The Few and the Fearless: A Blog About Roofers

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The Few and the Fearless: A Blog About Roofers

Not just anyone can be a roofer. To excel in this profession, you have to be bold and strong. You must be able to heave a heavy bundle of shingles up a ladder, drive nails into a hard surface, tell the difference between minor and severe damage, and so much more. Roofers do not always get enough credit for the work they do, but one thing is for certain: their work is essential. As you read the articles on this website, we ask that you pay close attention to the vast nature of the work that roofers do. The next time you see a roof, you'll have even more appreciation for it.


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Three Things To Do Before You Get Your Roof Replaced

When it's time to get your roof replaced, there are several things you can do before the installation to make sure everything goes safely and smoothly. To have the best experience, make sure your roof is in good shape and ready for a new installation, make sure you've chosen the right material, and establish a contract that has everything you need.

Have Your Roof Structure Inspected

Before your new roof is installed, it's a good idea to have your whole roof structure inspected. This will generally involve an inspection from both outside and inside to check for any sagging, wood damage, slope issues, or any other structural problems that could get worse with time. If you've had prior problems with leaks or pest infestations like termites, this could weaken and rot the wood supporting your roof.

These types of issues aren't always immediately obvious, but it's important to address them for a few reasons. First, taking care of any damage is easier while your roof is in the process of being replaced; if you choose to have any repairs done after your roof is replaced, it may need to be torn up again. Second, if you're adding a second layer of shingles on top of the first layer or using a heavier material, the weight could exacerbate any existing issues. Before your roof installation, make sure your roof is thoroughly inspected inside and out, and take care of any repairs as soon as you can.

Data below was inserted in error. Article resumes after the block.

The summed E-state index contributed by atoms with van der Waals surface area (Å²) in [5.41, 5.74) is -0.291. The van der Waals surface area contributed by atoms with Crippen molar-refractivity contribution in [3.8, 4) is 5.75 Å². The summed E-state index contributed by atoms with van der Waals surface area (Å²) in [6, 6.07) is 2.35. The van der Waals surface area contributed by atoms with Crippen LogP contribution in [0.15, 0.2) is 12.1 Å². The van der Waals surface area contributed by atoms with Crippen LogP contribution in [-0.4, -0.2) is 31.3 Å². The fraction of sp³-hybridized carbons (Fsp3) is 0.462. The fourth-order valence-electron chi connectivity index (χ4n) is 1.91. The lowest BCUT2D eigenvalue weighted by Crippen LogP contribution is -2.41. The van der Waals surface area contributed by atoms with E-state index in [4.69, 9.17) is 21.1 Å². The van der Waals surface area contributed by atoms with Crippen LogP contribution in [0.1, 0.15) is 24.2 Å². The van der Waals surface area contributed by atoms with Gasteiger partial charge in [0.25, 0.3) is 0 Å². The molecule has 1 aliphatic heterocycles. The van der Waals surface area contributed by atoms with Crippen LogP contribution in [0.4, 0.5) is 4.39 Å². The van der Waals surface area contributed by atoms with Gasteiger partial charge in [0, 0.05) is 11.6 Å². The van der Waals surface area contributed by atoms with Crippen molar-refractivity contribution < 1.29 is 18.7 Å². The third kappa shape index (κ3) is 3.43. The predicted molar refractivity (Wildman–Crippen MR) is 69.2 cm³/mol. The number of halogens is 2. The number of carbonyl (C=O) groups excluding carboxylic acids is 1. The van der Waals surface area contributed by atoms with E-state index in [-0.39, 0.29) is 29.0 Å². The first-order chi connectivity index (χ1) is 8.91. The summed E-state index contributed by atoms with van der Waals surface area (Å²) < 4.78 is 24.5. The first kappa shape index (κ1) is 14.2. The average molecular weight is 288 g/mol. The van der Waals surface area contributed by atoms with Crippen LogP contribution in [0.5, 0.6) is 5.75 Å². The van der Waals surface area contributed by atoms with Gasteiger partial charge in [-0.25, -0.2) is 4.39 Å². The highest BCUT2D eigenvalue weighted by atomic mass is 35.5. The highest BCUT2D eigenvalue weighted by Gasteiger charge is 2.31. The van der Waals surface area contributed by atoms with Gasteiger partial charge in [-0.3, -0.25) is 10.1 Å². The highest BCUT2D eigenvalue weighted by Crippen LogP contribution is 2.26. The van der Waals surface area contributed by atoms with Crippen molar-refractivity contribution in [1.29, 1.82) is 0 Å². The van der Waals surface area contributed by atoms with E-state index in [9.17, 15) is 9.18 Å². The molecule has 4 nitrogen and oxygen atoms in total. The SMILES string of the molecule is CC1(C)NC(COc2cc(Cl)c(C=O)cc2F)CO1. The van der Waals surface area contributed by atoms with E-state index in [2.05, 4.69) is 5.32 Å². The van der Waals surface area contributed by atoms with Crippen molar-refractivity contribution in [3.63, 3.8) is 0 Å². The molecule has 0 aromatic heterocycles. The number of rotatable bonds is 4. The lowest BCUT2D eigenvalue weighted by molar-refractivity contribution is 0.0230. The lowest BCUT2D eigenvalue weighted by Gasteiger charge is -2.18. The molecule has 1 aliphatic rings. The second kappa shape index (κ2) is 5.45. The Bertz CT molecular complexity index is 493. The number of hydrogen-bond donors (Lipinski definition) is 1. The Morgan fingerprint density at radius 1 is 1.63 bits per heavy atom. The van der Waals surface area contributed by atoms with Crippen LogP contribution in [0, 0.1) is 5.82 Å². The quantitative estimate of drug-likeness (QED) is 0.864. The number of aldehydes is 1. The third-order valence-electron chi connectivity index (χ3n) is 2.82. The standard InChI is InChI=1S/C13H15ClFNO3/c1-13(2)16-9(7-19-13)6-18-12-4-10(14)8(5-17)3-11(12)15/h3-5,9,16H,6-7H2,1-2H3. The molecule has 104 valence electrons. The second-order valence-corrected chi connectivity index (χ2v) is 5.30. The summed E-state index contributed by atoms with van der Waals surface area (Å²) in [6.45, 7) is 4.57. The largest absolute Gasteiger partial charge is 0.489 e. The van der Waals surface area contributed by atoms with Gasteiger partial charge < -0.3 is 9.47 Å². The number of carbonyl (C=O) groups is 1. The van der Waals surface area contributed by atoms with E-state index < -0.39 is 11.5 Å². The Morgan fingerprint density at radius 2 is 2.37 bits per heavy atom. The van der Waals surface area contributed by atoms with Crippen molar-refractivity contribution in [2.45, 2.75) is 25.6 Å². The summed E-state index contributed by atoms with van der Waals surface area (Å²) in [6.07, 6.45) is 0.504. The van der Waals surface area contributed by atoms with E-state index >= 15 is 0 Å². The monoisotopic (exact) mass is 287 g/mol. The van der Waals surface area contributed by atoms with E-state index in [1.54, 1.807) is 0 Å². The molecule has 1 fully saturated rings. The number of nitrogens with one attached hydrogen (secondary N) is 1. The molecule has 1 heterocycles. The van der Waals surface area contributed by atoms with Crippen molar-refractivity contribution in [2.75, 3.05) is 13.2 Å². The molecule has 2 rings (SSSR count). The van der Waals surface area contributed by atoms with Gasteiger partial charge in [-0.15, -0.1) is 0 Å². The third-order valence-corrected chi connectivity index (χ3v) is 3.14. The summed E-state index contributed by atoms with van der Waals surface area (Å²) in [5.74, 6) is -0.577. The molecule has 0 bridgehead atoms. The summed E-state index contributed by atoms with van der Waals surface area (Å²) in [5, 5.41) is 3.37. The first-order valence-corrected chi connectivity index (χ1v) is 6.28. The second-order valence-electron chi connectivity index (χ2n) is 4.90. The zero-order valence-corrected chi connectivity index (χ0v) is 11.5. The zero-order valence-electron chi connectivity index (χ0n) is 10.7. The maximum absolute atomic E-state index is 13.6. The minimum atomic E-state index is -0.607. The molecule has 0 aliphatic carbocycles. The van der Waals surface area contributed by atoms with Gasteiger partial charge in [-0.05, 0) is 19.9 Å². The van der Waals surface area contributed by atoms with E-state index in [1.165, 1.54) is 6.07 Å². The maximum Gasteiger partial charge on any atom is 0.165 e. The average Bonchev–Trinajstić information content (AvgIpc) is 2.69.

Choose Your Material

When replacing your roof, you don't need to use the same material you did before. If you've been thinking about making a change, this is the best time to do so.

Each material has its own pros and cons. Asphalt shingle, for example, is the least expensive and quick to install, but generally has the shortest lifespan of roofing materials. Clay tiles, on the other hand, can last as long as decades more than asphalt shingles, but are more expensive and can suffer chipping damage.

If it's within your budget to use a different material for your new roof, talk to your installer to figure out what would benefit you most. Different colors and materials can have effects like improving your air conditioner's efficiency in warm weather by reflecting more sunlight or suffering less damage in certain weather conditions. Ask for samples of different materials and colors to see what would fit well with your home.

Finalize Your Contract

Before the installation begins, it's important to make sure your contract has everything you need and want in it. Make sure your contract includes every service your installer will be doing, as well as information about insurance, warranties, payment agreements and schedules, and product guarantees. If you want your old roofing material to be disposed of by your installer after it's removed, make sure this is included as well. This is the time to talk about any alterations to services or correct any mistakes.

Roofing contracts can also be negotiated, so if your prospective installer can give you everything you want but you aren't set on the price, see what you can do about lowering it, setting up financing or a payment plan, or any other vital details. There are many ways to get a roof installation project done, so work with your installer to see what they can do for you. Contact residential roofers in your area for assistance.